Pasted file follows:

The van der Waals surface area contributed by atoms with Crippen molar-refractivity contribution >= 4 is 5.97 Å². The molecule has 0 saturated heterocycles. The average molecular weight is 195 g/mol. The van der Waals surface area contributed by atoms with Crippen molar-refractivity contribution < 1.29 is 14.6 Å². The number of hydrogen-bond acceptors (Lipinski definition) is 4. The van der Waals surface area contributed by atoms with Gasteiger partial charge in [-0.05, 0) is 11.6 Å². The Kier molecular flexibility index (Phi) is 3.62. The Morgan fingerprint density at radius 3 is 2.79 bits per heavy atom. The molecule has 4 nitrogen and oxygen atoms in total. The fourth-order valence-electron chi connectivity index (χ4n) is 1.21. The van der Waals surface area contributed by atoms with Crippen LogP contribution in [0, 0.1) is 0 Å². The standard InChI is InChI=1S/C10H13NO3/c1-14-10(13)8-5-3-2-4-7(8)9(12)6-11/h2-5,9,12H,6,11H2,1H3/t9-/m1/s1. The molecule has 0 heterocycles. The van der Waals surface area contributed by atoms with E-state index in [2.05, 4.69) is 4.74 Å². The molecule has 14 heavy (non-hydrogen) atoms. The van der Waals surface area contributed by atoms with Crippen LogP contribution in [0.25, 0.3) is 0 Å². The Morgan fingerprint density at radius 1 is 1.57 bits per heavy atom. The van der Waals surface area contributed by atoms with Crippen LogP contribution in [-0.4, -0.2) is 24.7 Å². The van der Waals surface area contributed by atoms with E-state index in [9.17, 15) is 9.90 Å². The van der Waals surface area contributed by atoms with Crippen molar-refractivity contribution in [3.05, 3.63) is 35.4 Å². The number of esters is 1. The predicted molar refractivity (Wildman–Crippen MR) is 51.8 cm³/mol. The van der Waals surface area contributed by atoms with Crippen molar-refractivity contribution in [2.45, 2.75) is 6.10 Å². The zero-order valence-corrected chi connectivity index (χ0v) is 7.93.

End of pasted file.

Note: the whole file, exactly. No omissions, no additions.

The van der Waals surface area contributed by atoms with Crippen molar-refractivity contribution >= 4 is 5.97 Å². The molecule has 0 saturated heterocycles. The average molecular weight is 195 g/mol. The van der Waals surface area contributed by atoms with Crippen molar-refractivity contribution < 1.29 is 14.6 Å². The number of hydrogen-bond acceptors (Lipinski definition) is 4. The van der Waals surface area contributed by atoms with Gasteiger partial charge in [-0.05, 0) is 11.6 Å². The Kier molecular flexibility index (Phi) is 3.62. The Morgan fingerprint density at radius 3 is 2.79 bits per heavy atom. The molecule has 4 nitrogen and oxygen atoms in total. The fourth-order valence-electron chi connectivity index (χ4n) is 1.21. The van der Waals surface area contributed by atoms with Crippen LogP contribution in [0, 0.1) is 0 Å². The standard InChI is InChI=1S/C10H13NO3/c1-14-10(13)8-5-3-2-4-7(8)9(12)6-11/h2-5,9,12H,6,11H2,1H3/t9-/m1/s1. The molecule has 0 heterocycles. The van der Waals surface area contributed by atoms with E-state index in [2.05, 4.69) is 4.74 Å². The molecule has 14 heavy (non-hydrogen) atoms. The van der Waals surface area contributed by atoms with Crippen LogP contribution in [0.25, 0.3) is 0 Å². The Morgan fingerprint density at radius 1 is 1.57 bits per heavy atom. The van der Waals surface area contributed by atoms with Crippen LogP contribution in [-0.4, -0.2) is 24.7 Å². The van der Waals surface area contributed by atoms with E-state index in [9.17, 15) is 9.90 Å². The van der Waals surface area contributed by atoms with Crippen molar-refractivity contribution in [3.05, 3.63) is 35.4 Å². The number of esters is 1. The predicted molar refractivity (Wildman–Crippen MR) is 51.8 cm³/mol. The van der Waals surface area contributed by atoms with Crippen molar-refractivity contribution in [2.45, 2.75) is 6.10 Å². The zero-order valence-corrected chi connectivity index (χ0v) is 7.93.